Dalian – Day Two

Today was our first full day at Laotieshan and we saw some high quality species.  Probably top of the list has to be the White-throated Rock Thrush, a new bird for both of us.  The supporting cast included such goodies as Eye-browed Thrush, Yellow-rumped Flycatcher, Siberian Blue Robin, Rufous-tailed Robin, Blue Rock Thrush, Ashy Minivet, Russet Sparrow, Black-naped Oriole, Oriental Honey Buzzard, Pale-legged Leaf Warbler, Eastern Crowned Warbler, Chinese Leaf Warbler, Chestnut Bunting and Japanese White-eye.

We did quite a bit of walking today.   As well as the immediate surroundings of the lighthouse garden, we also walked part of the ridge above the lighthouse and a few of the agricultural fields below.  Stunning scenery, great birding and not another birder in sight.

One of our first birds was a Pale-legged Leaf Warbler that not only called frequently but also showed well, immediately telling us that the birds we had seen yesterday were Eastern Crowned (we obviously heard Pale-legged while watching Eastern Crowned yesterday).  These birds, despite the field guides (which, incidentally, are very poor on Chinese leaf warblers), looked nothing like each other.  The Pale-legged is a much browner bird than Eastern Crowned.  It is also smaller and lacks any sort of crown stripe.  Once seen, it will never be confused again!

In the afternoon we conducted a short count of the Streaked Shearwaters that were, again, streaming past the point (none were seen in the morning).  In just 10 minutes we counted 61 passing south – a rate of over 350 per hour.

Tomorrow we plan to cover the point again until lunchtime, after which we are going to join up with Tom in Jinshitan to visit the local fish ponds (Chinese Egret there today) and then drive up the coast on Saturday to some of the prime wader spots.  Sunday should see us back at Laotieshan, ready to join up with Jesper Hornskov and his Manchuria team.

A few images from today and full species list below…

The lighthouse at Laotieshan from the ridge
Looking north along the ridge
The trail below the lighthouse (we saw Siberian Blue Robin, Yellow-rumped Flycatcher and Russet Sparrow along here)
The same trail looking south (this was a favourite area for Brown Shrike and Tristram's Bunting)
Rufous-tailed Robin in the lighthouse garden
This Radde's Warbler defied its reputation as a skulker..
Record image of one of the White-throated Rock Thrushes we found today
The stunning Yellow-rumped Flycatcher was present in good numbers today at Laotieshan

Species list (in chronological order):

Eye-browed Thrush (11) – including one group of 8 in off sea

Yellow-browed Warbler (18) –

Chinese Grosbeak (2) – singing

Olive-backed Pipit (80 counted but likely many more passing overhead)

Eurasian Sparrowhawk (2)

Siberian Stonechat (12)

Barn Swallow (47)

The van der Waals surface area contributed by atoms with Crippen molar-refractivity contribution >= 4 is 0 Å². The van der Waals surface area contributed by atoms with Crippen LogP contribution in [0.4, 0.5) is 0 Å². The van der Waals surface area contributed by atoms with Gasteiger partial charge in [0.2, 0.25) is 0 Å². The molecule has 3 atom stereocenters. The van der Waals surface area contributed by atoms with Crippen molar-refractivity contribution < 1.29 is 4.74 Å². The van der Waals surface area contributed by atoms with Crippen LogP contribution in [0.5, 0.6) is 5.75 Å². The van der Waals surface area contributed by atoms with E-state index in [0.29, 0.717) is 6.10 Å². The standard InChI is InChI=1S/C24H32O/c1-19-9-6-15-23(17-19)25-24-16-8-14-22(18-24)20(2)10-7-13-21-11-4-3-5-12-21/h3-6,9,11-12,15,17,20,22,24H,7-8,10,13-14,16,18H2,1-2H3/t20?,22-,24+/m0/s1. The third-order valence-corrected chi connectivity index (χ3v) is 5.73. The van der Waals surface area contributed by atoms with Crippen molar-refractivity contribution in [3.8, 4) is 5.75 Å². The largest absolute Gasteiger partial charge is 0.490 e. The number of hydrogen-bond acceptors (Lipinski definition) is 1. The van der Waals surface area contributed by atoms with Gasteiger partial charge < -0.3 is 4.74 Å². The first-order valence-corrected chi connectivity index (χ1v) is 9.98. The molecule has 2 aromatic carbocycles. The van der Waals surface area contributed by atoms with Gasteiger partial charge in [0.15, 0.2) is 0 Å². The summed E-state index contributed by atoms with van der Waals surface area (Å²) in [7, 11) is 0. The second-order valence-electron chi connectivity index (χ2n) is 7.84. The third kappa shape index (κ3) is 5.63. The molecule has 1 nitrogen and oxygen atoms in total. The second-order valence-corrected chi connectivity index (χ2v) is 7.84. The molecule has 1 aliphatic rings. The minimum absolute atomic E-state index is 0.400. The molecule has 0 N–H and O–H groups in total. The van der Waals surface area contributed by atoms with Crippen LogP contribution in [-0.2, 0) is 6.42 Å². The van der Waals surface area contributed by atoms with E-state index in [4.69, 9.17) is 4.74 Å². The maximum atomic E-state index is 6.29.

Yellow Wagtail (6) – early morning over the point

Dusky Warbler (7)

Radde’s Warbler (12) – including one very confiding individual

Grey Wagtail (3)

Brown Shrike (13)

Oriental Turtle Dove (2)

Oriental Greenfinch (8)

Richard’s Pipit (5)

Trsitram’s Bunting (8)

Little Bunting (47) – likely many of the hundreds of the ‘tick-buntings’ overhead early morning were also this species

Black-faced Bunting (10)

Yellow-rumped Flycatcher (16) – mostly males

Siberian Rubythroat (2)

Great Tit (6)

Magpie (23)

Red-rumped Swallow (34)

Goshawk (2)

Taiga Flycatcher (11)

Japanese Quail (1) – flushed from path below lighthouse

Common Sandpiper (1) – on rocks offshore

Blue Rock Thrush (4) – including 2 singing males

Little Grebe (1) – on the sea just offshore

Black-tailed Gull (200+) – good numbers around the point

Eastern Crowned Warbler (3)

Siberian Blue Robin (9) – 7 males and 2 females

Brambling (1)

Ashy Minivet (3) – including a pair feeding along the path below the lighthouse

Asian Brown Flycatcher (4)

Red-flanked Bluetail (1)

Coal Tit (1)

Russet Sparrow (2) – in off sea and showed well for around 10 minutes before continuing north

Black-naped Oriole (1)

Amur Falcon (2)

Chinese Bulbul (4)

White Wagtail (ssp leucopsis) (1)

Hoopoe (1)

Oriental Honey Buzzard (6) – in off sea at c1200

Hume’s Warbler (1) – seen and heard

White-throated Rock Thrush (3) – all males

Pale-legged Leaf Warbler (3) – 1 seen very well, the others heard

Yellow-throated Bunting (2)

Vinous-throated Parrotbill (10)

Meadow Bunting (2)

Common Pheasant (2)

Chestnut Bunting (1)

Japanese White-eye (1)

Chinese Leaf Warbler (1) – along the ridge

Chinese Hill Warbler (1) – heard only

Hobby (1)

Streaked Shearwater (61 in 10 minutes) – clearly present in some numbers but so far only seen late afternoon/evening.

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